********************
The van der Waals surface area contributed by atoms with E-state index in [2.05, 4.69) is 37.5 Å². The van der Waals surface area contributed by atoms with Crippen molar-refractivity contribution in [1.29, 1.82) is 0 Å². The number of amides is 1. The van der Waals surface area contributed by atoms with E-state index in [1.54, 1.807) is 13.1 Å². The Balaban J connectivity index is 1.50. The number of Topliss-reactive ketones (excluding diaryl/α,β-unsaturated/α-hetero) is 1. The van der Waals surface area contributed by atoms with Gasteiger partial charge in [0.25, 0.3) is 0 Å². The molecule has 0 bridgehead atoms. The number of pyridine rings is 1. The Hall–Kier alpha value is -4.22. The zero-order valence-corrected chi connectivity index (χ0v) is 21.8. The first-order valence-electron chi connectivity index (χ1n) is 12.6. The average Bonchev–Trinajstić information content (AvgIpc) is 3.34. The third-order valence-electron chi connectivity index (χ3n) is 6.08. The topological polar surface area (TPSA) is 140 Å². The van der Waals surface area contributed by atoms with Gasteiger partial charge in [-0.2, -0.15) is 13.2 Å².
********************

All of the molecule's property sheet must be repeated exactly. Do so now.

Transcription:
The van der Waals surface area contributed by atoms with E-state index in [2.05, 4.69) is 37.5 Å². The van der Waals surface area contributed by atoms with Crippen molar-refractivity contribution in [1.29, 1.82) is 0 Å². The number of amides is 1. The van der Waals surface area contributed by atoms with E-state index in [1.54, 1.807) is 13.1 Å². The Balaban J connectivity index is 1.50. The number of Topliss-reactive ketones (excluding diaryl/α,β-unsaturated/α-hetero) is 1. The van der Waals surface area contributed by atoms with Gasteiger partial charge in [0.25, 0.3) is 0 Å². The molecule has 0 bridgehead atoms. The number of pyridine rings is 1. The Hall–Kier alpha value is -4.22. The zero-order valence-corrected chi connectivity index (χ0v) is 21.8. The first-order valence-electron chi connectivity index (χ1n) is 12.6. The average Bonchev–Trinajstić information content (AvgIpc) is 3.34. The third-order valence-electron chi connectivity index (χ3n) is 6.08. The topological polar surface area (TPSA) is 140 Å². The van der Waals surface area contributed by atoms with Gasteiger partial charge in [-0.2, -0.15) is 13.2 Å².